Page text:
Lawmakers to Introduce 280E Reform

Originally posted MJ Investor News April 13, 2015 On April 9, 2015, Rep. Earl Blumenauer and Sen. Ron Wyden announced that they will introduce the Small Business Tax Equity Act of 2015 in Congress next week. The purpose of the bill is to amend Section 280E of the Internal Revenue Code to allow a business operating in compliance with state law to take deductions associated with the sale of marijuana as any other legal business does. Similar measures were introduced in 2011 and 2013, but died in committee. Specifically, Section 280E provides that: “No deduction or credit shall be allowed for any amount paid or incurred during the taxable year in carrying on any trade or business if such trade or business (or the activities which comprise such trade or business) consists of trafficking in controlled substances (within the meaning of schedule I and II of the Controlled Substances Act) which is prohibited by Federal law or the law of any State in which such trade or business is conducted.” Enacted in 1982, at the height of the War on Drugs, the Code section was designed to prevent illegal drug dealers from claiming the cost of items such as guns or boats as deductible business expenses. Today, however, the law prevents legal marijuana businesses from deducting the common expenses of running a business, such as rent, utilities and payroll. They cannot claim the Work Opportunity Tax Credit if they hire veterans, and they are limited in lawful deductions relating to construction or operation costs if they want to remodel a building for their retail operations. As a consequence, dispensaries and...

The Transition of Cannabis in the USA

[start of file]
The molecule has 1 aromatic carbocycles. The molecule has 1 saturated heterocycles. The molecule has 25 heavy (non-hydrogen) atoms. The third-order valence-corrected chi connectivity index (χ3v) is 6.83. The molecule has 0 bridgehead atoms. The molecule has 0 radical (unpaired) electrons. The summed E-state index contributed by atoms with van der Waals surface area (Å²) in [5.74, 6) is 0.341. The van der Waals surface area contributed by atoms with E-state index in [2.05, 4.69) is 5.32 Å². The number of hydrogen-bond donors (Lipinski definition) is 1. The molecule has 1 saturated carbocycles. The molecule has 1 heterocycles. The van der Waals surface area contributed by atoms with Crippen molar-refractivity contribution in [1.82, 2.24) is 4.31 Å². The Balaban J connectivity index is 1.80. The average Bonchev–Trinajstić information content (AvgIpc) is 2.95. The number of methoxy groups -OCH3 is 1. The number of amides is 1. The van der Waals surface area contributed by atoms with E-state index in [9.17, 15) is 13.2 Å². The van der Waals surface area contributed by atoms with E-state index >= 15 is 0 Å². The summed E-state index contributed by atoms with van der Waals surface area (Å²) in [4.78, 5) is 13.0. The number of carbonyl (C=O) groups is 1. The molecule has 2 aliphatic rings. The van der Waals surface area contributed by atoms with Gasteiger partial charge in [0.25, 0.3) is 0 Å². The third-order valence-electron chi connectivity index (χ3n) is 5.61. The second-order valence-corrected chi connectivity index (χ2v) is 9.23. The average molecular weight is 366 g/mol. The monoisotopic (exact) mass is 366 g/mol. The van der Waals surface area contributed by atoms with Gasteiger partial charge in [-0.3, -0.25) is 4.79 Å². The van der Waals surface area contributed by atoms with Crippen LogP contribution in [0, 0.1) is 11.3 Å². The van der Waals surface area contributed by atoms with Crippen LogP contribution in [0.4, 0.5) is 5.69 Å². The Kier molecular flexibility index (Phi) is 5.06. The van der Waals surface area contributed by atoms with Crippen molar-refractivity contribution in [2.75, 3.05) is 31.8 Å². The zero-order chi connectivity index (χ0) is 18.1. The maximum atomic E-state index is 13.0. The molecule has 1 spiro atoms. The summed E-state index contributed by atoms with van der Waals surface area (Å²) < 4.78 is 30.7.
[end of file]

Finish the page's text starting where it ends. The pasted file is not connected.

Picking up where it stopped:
Legal to Illegal to Semi-Legal The Transition of Cannabis in the USA In the 1970s, many places in the United States started to abolish state laws and other local regulations that banned possession or sale of cannabis. The same thing happened with marijuana sold as medical cannabis in the 1990s. All this is in conflict with federal laws; cannabis is a Schedule I narcotic according to the Controlled Substances Act of 1970, which classified cannabis as having high potential for abuse, no medical use, and not safe to use without medical supervision. Medicinal preparations of cannabis became available in American pharmacies in the 1850s following an introduction to its use in Western medicine. Around the same time, efforts to regulate the sale of pharmaceuticals began, and laws were introduced on a state-to-state basis that created penalties for mislabeling drugs, adulterating them with undisclosed narcotics, and improper sale of those considered “poisons”. A 1905 Bulletin from the US Department of Agriculture lists twenty-nine states with laws mentioning cannabis. Eight are listed with “sale of poisons” laws that specifically mention cannabis: North Carolina, Ohio, Wisconsin, Louisiana, Vermont, Maine, Montana, and the District of Columbia. In some states where poison laws excluded cannabis, there were nonetheless attempts to include it. The Pure Food and Drug Act was then passed by the United States Congress in 1906 and required that certain special drugs, including cannabis, be accurately labeled with contents. Previously, many drugs had been sold as patent medicines with secret ingredients or misleading labels. In New York, reform legislation began under the Towns-Boylan Act, which targeted all “habit-forming drugs”, restricted their sale, prohibited...